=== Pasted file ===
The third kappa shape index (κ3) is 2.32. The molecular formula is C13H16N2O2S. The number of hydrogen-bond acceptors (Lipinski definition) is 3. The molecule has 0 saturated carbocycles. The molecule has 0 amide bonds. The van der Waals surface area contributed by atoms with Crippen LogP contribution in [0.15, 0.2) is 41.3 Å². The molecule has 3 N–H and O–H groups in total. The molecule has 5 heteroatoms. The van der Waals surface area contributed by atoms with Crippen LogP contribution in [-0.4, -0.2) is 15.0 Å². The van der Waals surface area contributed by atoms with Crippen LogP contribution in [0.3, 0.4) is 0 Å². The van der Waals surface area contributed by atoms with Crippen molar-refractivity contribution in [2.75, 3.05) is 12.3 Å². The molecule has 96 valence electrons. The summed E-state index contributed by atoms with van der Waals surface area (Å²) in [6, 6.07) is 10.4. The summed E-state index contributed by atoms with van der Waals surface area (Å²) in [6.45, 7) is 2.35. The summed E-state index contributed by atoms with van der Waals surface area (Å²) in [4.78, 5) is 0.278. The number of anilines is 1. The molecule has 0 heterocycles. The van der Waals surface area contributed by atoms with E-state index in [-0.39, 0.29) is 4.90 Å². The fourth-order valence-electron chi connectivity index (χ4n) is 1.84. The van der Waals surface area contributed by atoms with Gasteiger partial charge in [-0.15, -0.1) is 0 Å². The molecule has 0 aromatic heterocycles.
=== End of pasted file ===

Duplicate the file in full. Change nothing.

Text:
The third kappa shape index (κ3) is 2.32. The molecular formula is C13H16N2O2S. The number of hydrogen-bond acceptors (Lipinski definition) is 3. The molecule has 0 saturated carbocycles. The molecule has 0 amide bonds. The van der Waals surface area contributed by atoms with Crippen LogP contribution in [0.15, 0.2) is 41.3 Å². The molecule has 3 N–H and O–H groups in total. The molecule has 5 heteroatoms. The van der Waals surface area contributed by atoms with Crippen LogP contribution in [-0.4, -0.2) is 15.0 Å². The van der Waals surface area contributed by atoms with Crippen LogP contribution in [0.3, 0.4) is 0 Å². The van der Waals surface area contributed by atoms with Crippen molar-refractivity contribution in [2.75, 3.05) is 12.3 Å². The molecule has 96 valence electrons. The summed E-state index contributed by atoms with van der Waals surface area (Å²) in [6, 6.07) is 10.4. The summed E-state index contributed by atoms with van der Waals surface area (Å²) in [6.45, 7) is 2.35. The summed E-state index contributed by atoms with van der Waals surface area (Å²) in [4.78, 5) is 0.278. The number of anilines is 1. The molecule has 0 heterocycles. The van der Waals surface area contributed by atoms with E-state index in [-0.39, 0.29) is 4.90 Å². The fourth-order valence-electron chi connectivity index (χ4n) is 1.84. The van der Waals surface area contributed by atoms with Gasteiger partial charge in [-0.15, -0.1) is 0 Å². The molecule has 0 aromatic heterocycles.